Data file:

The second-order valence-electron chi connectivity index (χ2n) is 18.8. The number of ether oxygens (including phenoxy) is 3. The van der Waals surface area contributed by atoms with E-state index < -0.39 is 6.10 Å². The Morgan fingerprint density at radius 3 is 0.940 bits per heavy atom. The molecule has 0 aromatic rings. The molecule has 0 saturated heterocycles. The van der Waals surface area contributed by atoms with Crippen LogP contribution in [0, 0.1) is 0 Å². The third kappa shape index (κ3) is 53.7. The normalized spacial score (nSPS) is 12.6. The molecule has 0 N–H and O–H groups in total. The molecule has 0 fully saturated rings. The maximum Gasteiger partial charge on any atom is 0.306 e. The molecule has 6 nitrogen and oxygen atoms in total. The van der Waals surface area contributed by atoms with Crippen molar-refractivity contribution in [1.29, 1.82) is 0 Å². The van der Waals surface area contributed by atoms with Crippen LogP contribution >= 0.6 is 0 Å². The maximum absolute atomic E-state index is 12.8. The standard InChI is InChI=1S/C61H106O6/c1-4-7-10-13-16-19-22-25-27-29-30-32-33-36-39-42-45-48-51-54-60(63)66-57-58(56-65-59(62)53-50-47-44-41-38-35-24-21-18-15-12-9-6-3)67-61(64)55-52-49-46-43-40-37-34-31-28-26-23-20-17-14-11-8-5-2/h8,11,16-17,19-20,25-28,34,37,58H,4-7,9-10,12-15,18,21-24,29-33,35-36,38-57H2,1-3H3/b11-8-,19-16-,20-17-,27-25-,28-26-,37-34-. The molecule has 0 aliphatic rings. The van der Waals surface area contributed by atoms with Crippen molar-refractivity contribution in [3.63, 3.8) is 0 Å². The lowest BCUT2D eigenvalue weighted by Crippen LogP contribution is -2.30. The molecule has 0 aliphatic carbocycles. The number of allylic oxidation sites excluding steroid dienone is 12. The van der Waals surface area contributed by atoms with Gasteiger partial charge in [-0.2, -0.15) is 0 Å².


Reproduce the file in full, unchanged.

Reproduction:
The second-order valence-electron chi connectivity index (χ2n) is 18.8. The number of ether oxygens (including phenoxy) is 3. The van der Waals surface area contributed by atoms with E-state index < -0.39 is 6.10 Å². The Morgan fingerprint density at radius 3 is 0.940 bits per heavy atom. The molecule has 0 aromatic rings. The molecule has 0 saturated heterocycles. The van der Waals surface area contributed by atoms with Crippen LogP contribution in [0, 0.1) is 0 Å². The third kappa shape index (κ3) is 53.7. The normalized spacial score (nSPS) is 12.6. The molecule has 0 N–H and O–H groups in total. The molecule has 0 fully saturated rings. The maximum Gasteiger partial charge on any atom is 0.306 e. The molecule has 6 nitrogen and oxygen atoms in total. The van der Waals surface area contributed by atoms with Crippen molar-refractivity contribution in [1.29, 1.82) is 0 Å². The van der Waals surface area contributed by atoms with Crippen LogP contribution >= 0.6 is 0 Å². The maximum absolute atomic E-state index is 12.8. The standard InChI is InChI=1S/C61H106O6/c1-4-7-10-13-16-19-22-25-27-29-30-32-33-36-39-42-45-48-51-54-60(63)66-57-58(56-65-59(62)53-50-47-44-41-38-35-24-21-18-15-12-9-6-3)67-61(64)55-52-49-46-43-40-37-34-31-28-26-23-20-17-14-11-8-5-2/h8,11,16-17,19-20,25-28,34,37,58H,4-7,9-10,12-15,18,21-24,29-33,35-36,38-57H2,1-3H3/b11-8-,19-16-,20-17-,27-25-,28-26-,37-34-. The molecule has 0 aliphatic rings. The van der Waals surface area contributed by atoms with Crippen molar-refractivity contribution in [3.63, 3.8) is 0 Å². The lowest BCUT2D eigenvalue weighted by Crippen LogP contribution is -2.30. The molecule has 0 aliphatic carbocycles. The number of allylic oxidation sites excluding steroid dienone is 12. The van der Waals surface area contributed by atoms with Gasteiger partial charge in [-0.2, -0.15) is 0 Å².